Jon Johnson Photo/Gila Herald: The Pima School District’s 16,000-square-foot new elementary addition will house K-2 classes starting this Fall.
Administrators now turn attention to building new high school
By Jon Johnson
“By August of 2025, we hope to have a new high school here in Pima.”Sean Rickert – Pima Superintendent
PIMA – With the Pima School District’s 13-classroom, 16,000-square-foot, $4.2 million elementary addition nearly complete, the district will now turn its attention to building a new high school.
The new facility took about two years to get built through planning, financing, and construction. On Saturday, the district held a ribbon-cutting and open house to display the new facility to the public.
“It’s been a chore getting it built but it will be done by the end of this month and we’ll spend the summer moving desks and teacher supplies and all that in here so in August when kindergarteners and first and second graders start for school we’ll be ready for them to come into these classrooms,” said Pima Superintendent Sean Rickert.
The building was paid utilizing three separate funding sources, with about one-third coming from the Schools Facilities Board, another third from capital reserve funds saved from the past eight years, and the final third through a 10-year loan. The new addition was one of three major projects the district performed in the past year, with the demolition of a building and new roofing for the schools as the other two projects.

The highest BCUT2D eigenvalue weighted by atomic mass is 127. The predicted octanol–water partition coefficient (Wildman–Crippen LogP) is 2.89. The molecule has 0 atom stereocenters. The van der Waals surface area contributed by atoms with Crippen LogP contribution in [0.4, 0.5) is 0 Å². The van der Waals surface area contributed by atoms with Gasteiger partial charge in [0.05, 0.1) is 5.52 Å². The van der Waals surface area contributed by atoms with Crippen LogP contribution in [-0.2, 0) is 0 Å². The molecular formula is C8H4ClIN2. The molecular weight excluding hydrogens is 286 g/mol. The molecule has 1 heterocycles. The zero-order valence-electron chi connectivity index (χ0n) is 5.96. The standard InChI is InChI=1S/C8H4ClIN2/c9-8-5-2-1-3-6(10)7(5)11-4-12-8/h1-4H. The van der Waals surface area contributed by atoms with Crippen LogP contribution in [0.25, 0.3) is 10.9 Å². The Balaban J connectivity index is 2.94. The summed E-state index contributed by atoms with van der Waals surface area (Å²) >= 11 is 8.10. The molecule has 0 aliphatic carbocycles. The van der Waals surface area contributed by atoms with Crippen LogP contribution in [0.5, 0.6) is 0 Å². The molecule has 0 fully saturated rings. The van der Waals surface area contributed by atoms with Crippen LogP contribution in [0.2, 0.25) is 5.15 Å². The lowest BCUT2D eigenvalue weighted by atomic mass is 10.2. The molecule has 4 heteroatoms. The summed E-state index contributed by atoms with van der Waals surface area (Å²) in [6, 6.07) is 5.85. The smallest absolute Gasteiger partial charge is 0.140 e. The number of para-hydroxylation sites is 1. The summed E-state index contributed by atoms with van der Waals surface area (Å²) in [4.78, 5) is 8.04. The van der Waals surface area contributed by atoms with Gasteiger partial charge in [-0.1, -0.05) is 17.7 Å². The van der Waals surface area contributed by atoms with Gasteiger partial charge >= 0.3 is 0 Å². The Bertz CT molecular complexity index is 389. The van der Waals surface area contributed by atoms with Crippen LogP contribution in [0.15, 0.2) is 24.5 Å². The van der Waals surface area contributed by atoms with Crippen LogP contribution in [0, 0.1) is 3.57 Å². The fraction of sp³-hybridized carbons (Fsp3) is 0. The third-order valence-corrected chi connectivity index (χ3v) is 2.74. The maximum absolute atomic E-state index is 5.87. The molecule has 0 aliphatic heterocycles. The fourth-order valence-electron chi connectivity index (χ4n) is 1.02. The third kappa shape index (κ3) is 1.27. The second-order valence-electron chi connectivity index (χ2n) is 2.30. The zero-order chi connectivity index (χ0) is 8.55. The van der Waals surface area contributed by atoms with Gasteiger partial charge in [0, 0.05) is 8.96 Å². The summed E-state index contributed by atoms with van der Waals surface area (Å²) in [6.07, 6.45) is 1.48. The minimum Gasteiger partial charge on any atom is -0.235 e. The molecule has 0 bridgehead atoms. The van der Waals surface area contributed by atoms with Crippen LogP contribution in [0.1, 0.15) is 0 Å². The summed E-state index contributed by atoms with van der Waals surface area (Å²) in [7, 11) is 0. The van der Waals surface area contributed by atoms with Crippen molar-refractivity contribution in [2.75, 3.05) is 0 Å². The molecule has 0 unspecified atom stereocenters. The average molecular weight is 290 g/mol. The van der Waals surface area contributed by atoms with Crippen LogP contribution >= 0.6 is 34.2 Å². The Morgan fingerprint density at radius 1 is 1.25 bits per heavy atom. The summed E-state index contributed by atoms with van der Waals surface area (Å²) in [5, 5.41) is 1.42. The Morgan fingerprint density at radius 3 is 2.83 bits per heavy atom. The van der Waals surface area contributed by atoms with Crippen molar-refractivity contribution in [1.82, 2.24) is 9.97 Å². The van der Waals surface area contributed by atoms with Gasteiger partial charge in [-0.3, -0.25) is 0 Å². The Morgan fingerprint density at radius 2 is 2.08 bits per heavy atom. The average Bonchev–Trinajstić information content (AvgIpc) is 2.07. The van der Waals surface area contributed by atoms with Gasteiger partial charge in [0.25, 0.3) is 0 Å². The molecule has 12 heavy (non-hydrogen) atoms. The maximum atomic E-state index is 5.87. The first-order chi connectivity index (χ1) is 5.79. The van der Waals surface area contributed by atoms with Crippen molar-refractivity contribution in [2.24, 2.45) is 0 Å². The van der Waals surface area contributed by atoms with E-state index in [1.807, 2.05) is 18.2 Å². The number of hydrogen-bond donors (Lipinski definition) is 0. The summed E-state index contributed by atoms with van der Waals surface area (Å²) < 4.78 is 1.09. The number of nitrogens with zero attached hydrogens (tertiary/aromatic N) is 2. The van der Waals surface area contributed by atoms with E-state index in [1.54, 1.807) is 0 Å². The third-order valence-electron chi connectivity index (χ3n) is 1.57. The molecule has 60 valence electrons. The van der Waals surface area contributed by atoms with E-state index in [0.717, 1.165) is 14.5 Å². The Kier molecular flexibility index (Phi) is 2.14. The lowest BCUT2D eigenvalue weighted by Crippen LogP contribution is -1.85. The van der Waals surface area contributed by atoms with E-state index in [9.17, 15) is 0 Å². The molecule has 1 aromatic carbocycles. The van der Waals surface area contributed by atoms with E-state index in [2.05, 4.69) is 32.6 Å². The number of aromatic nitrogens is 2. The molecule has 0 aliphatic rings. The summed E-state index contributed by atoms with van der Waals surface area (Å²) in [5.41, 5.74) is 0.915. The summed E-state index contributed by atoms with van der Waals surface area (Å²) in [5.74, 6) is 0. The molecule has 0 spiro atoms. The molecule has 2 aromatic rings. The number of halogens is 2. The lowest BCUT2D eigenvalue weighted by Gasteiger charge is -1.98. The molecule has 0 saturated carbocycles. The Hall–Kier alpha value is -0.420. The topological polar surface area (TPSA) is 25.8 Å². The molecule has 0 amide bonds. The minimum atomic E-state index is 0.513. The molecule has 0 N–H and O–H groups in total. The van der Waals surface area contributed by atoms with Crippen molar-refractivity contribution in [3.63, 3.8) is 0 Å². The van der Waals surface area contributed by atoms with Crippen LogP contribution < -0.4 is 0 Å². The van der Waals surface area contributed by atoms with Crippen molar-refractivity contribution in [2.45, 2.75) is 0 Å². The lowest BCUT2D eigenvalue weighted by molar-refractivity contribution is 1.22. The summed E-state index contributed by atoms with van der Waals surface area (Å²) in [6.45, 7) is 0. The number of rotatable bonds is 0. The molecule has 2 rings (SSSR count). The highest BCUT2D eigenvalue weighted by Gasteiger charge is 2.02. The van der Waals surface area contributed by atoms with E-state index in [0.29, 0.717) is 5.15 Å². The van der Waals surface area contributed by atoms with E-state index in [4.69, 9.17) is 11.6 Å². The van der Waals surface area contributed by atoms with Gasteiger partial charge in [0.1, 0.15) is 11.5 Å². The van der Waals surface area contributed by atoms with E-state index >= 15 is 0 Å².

The new building will house Kindergarten through second grade and will have four classrooms for each grade level and a resource room for students with special needs, restrooms, and a teacher workroom. The school’s previous expansion for fifth and sixth grades (the adjacent building) will now house third and fourth grades and the fifth and sixth-grade classes will be moved to the classrooms formerly utilized by the lower grades. Additionally, the high school will also take over six of the vacated elementary classrooms, and the new building will allow the district to do away with some modular classrooms it had previously erected.
“The space was badly needed to keep the quality of the programs going,” Rickert said.
The district will now turn its attention to building a new, modern high school, with a possible location being on state land near the Vard Lines Memorial Roping Arena.
Rickert said that the district currently has its elementary, middle school, and high school all on a 12-acre site and that, normally, a high school by itself should have its own 12-acre site.
“We don’t have dedicated facilities for dedicated programs and that just means that everything suffers,” Rickert said. “So, our goal is to get a whole new site . . .”
Rickert believes it will take about three to three-and-a-half years to get the initial new high school facility built with a possible opening in August 2025. He said the new high school would eventually have its own new football field and other amenities but that they would most likely be built in phases.